SINGLE malt Scotch whiskies have traditionally been presented accompanied by age statements, but, while age is interesting, it is by no means the only determinant of quality or style in Scotland’s ‘national drink’.
Other factors that have a huge influence are the type and location of the casks in which the whisky is matured, and also the provenance of its fundamental raw material, the barley from which it is made.
On Islay, Bruichladdich Distillery have been working to explore the potential for variety and nuance in whisky by treating barley in a manner similar to the way that winemakers treat grapes.
That is to say they are interested in the ‘What, Where and How’ – the variety, origin and growing regimes employed to bring home the grain.
We are used to seeing grape variety, origin and vintage specified on bottles of wine, as a result – and we now often see ‘organic’ or even ‘bio-dynamic’ designations on wine bottles as well.
Bruichladdich have recently released two single malts that illustrate how they embrace this approach.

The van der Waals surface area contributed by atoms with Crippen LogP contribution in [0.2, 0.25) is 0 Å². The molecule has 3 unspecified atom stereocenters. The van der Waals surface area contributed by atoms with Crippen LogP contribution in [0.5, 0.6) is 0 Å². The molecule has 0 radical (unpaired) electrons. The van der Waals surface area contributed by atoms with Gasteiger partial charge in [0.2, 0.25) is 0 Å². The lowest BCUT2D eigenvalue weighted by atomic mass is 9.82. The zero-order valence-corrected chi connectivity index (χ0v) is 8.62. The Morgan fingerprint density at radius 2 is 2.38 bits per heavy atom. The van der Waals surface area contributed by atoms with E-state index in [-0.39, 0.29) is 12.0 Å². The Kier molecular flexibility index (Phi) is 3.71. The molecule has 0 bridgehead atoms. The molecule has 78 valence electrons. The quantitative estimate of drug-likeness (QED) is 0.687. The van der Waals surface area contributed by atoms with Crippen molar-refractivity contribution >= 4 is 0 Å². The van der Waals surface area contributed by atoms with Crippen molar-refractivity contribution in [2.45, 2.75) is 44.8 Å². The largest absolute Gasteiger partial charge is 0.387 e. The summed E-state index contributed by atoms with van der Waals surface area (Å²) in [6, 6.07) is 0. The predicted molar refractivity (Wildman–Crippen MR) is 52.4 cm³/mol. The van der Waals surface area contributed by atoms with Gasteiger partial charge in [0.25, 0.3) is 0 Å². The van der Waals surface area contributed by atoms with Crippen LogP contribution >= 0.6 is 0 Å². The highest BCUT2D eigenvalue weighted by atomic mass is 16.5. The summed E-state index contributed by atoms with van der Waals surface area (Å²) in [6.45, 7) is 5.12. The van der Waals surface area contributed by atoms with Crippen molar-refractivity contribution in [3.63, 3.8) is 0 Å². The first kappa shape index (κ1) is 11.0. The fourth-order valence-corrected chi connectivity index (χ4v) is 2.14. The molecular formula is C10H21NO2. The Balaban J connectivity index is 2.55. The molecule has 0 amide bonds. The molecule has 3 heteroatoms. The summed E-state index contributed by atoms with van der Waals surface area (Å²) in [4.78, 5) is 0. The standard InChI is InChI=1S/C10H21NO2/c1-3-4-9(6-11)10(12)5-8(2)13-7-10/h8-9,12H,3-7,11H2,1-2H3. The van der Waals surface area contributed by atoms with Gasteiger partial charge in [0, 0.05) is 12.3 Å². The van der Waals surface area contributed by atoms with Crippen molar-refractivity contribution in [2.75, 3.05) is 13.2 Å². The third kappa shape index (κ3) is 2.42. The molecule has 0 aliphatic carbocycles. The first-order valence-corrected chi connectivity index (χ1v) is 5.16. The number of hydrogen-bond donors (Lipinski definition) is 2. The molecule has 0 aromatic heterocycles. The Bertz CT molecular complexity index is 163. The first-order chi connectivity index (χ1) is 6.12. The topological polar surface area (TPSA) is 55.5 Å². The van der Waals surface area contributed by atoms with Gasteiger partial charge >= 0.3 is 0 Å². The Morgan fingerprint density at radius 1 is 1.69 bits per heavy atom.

The first is ‘The Organic 2009’ which was distilled using grain grown organically by William Rose at his ‘Mid Coul Farm’ near Inverness. This whisky is certified ‘organic’ from barley to bottle by the Biodynamic Association and is described as being “deliciously creamy, with the barley notes very much to the fore,” by head distiller, Adam Hannett.
The second release is Bere Barley 2008 which was distilled from a grist prepared from an ancient six-row variety of the grain grown at Dunlossit on Islay.
Hannett tells us of a “honey-soft texture with rich and malty sweetness and great depth”.
The aim with all these releases is not to ask whether one is better than any other, but simply to demonstrate that there are flavour differences and that these are interesting for their own sake.
These new single malts join a growing family of uber-provenance single malts from the self-styled ‘progressive Hebridean distillers’.
These include drams created from six-row and the more familiar two-row barley varieties (the what), barley grown on the Scottish mainland, Islay and Orkney (the where), and grain grown using organic, minimal intervention and conventional farming techniques (the how).
18,000 bottles of each of the new whiskies have been released for sale in specialist outlets all over the world.
Examples are also available online from www.bruichladdich.com.
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Contact: Carl Reavey